I did something terrifically stupid by making an assumption that wasn’t true. Somewhere between hearing Dresden fans rave about the books and using the internet to answer a question, I decided that it didn’t matter what order the Dresden Files were read in.
Short answer: It does.
Slightly longer answer: The book still stands up on it’s own, but you miss hoards of character development and relationship backstory which sucks some of the deeper meaning out of it.
Do I regret my decision to dive into the story where I did? Yep. The longer I think about it, the more I realize just how badly I’ve shot myself in the foot. I’ve robbed myself of all those fabulous ah-ha! moments as the story unfolds. Bad author, no cookie. Feel free to chastise me in the comments.
Harry Dresden is Chicago’s first and only Wizard PI. In Ghost Story, he is stripped of all of his usual tools needed to solve cases. He can’t use his magic, can’t interact with the physical world, and can’t even talk to the people he needs to get information from. Even still, with all of this drastic change, he’s got a huge problem to solve and not much time to solve it.
Three of the people he loves most are in danger. To save them he has to solve his own murder. To make matters worse, there is a huge power vacuum left in the world from Dresden’s actions in the previous book. Several nasty entities are rushing into position to take advantage of this opportunity and are creating chaos and havoc at every turn.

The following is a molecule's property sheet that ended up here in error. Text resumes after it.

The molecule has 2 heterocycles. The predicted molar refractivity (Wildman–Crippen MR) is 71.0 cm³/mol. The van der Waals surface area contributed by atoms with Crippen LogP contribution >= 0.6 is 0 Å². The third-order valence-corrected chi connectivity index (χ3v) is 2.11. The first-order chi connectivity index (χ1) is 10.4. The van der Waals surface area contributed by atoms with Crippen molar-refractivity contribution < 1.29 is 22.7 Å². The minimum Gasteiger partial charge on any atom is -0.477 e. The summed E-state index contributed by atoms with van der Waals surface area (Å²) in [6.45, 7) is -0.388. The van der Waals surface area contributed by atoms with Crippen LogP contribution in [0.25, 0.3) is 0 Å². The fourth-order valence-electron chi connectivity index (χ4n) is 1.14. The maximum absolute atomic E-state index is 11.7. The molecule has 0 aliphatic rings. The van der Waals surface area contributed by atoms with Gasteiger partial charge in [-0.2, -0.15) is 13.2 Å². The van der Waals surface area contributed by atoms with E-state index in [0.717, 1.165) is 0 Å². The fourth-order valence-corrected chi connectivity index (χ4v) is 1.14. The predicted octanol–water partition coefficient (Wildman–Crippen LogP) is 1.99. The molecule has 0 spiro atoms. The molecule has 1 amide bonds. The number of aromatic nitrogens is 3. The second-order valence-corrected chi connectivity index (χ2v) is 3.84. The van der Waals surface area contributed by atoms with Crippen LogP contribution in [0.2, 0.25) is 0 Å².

As my first foray into the Dresden Files, Ghost Story was probably the worst possible place to start the story. That didn’t mean I didn’t enjoy it. It simply means I’m still kicking myself for not asking an actual Dresden fan where I should start (for those just joining us, it’s at the beginning).
Judging from the thin slice of the Dresden universe I enjoyed, the fans are right. There’s a lot to cheer for here. The characters are fun and unique, the settings gritty and realistic, the narrative voice entertaining, and the overall story is just the right amount of twisty to keep me interested.
I can’t judge Ghost Story against the other books in the series because I did a dumb. But, from the reviews and articles I’ve read, many fans weren’t crazy about the book compared to their love for the other books. Part of this might be the drastic change in Dresden himself where the most entertaining and compelling parts of his character were taken from him and he was forced to flounder in a new and unexpected way.
For me this universe was a new interesting place to explore and I didn’t have any expectations that I hoped the story would meet. I enjoyed the story enough to most likely pick up the other ones, in order this time, and dive into the world the way it was meant to be experienced.
Start at the beginning. No, really. If you’ve never read any of the Dresden Files, don’t start here.
For being a gritty, crime-solving, Wizard PI novel, it’s a pretty clean read. Swearing and intimate content were at a dead minimum if there was any. Dresden’s preferred swear is “Hell’s Bells” if that’s any indication. There are a handful of graphic injuries and intense fight scenes, none of which bordered on horrific for me, but were present.
I’d recommend this for those who like urban fantasy and a story that seems straight forward on the surface, but gets deeper and more complicated the further you dig in. For the graphic stuff and story complexity at the end I’d recommend this for readers no younger than 15.
If you saw urban fantasy and thought sexy vampires would be featured prominently in the story, you’ll be sorely disappointed.
I give Ghost Story 4/5, a good read and entertaining, but I didn’t leave it thinking “Wow.”
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